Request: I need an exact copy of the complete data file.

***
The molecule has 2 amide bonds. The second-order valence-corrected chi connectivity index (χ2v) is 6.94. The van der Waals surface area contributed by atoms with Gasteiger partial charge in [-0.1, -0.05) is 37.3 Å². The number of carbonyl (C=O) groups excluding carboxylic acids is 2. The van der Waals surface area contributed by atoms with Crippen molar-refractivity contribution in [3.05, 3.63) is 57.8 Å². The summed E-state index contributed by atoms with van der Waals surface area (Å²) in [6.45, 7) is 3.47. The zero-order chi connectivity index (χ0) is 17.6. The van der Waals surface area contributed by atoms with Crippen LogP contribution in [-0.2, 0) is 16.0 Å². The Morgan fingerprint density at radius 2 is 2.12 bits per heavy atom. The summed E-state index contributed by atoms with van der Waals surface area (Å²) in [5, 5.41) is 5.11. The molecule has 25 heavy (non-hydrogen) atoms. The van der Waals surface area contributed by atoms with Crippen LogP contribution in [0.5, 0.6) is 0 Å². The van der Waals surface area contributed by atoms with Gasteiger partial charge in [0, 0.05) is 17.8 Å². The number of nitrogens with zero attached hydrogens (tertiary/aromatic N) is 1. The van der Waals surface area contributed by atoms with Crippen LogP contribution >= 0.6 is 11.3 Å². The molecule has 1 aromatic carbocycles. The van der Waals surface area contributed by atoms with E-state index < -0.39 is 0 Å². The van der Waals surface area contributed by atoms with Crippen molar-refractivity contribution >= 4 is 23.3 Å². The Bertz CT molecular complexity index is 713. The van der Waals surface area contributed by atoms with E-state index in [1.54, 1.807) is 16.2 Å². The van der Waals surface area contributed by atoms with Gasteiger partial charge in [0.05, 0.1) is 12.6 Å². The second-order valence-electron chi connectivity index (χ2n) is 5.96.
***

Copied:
The molecule has 2 amide bonds. The second-order valence-corrected chi connectivity index (χ2v) is 6.94. The van der Waals surface area contributed by atoms with Gasteiger partial charge in [-0.1, -0.05) is 37.3 Å². The number of carbonyl (C=O) groups excluding carboxylic acids is 2. The van der Waals surface area contributed by atoms with Crippen molar-refractivity contribution in [3.05, 3.63) is 57.8 Å². The summed E-state index contributed by atoms with van der Waals surface area (Å²) in [6.45, 7) is 3.47. The zero-order chi connectivity index (χ0) is 17.6. The van der Waals surface area contributed by atoms with Crippen LogP contribution in [-0.2, 0) is 16.0 Å². The Morgan fingerprint density at radius 2 is 2.12 bits per heavy atom. The summed E-state index contributed by atoms with van der Waals surface area (Å²) in [5, 5.41) is 5.11. The molecule has 25 heavy (non-hydrogen) atoms. The van der Waals surface area contributed by atoms with Crippen LogP contribution in [0.5, 0.6) is 0 Å². The van der Waals surface area contributed by atoms with Gasteiger partial charge in [0, 0.05) is 17.8 Å². The number of nitrogens with zero attached hydrogens (tertiary/aromatic N) is 1. The van der Waals surface area contributed by atoms with Crippen LogP contribution >= 0.6 is 11.3 Å². The molecule has 1 aromatic carbocycles. The van der Waals surface area contributed by atoms with E-state index < -0.39 is 0 Å². The van der Waals surface area contributed by atoms with Crippen molar-refractivity contribution >= 4 is 23.3 Å². The Bertz CT molecular complexity index is 713. The van der Waals surface area contributed by atoms with E-state index in [1.54, 1.807) is 16.2 Å². The van der Waals surface area contributed by atoms with Gasteiger partial charge in [0.05, 0.1) is 12.6 Å². The second-order valence-electron chi connectivity index (χ2n) is 5.96.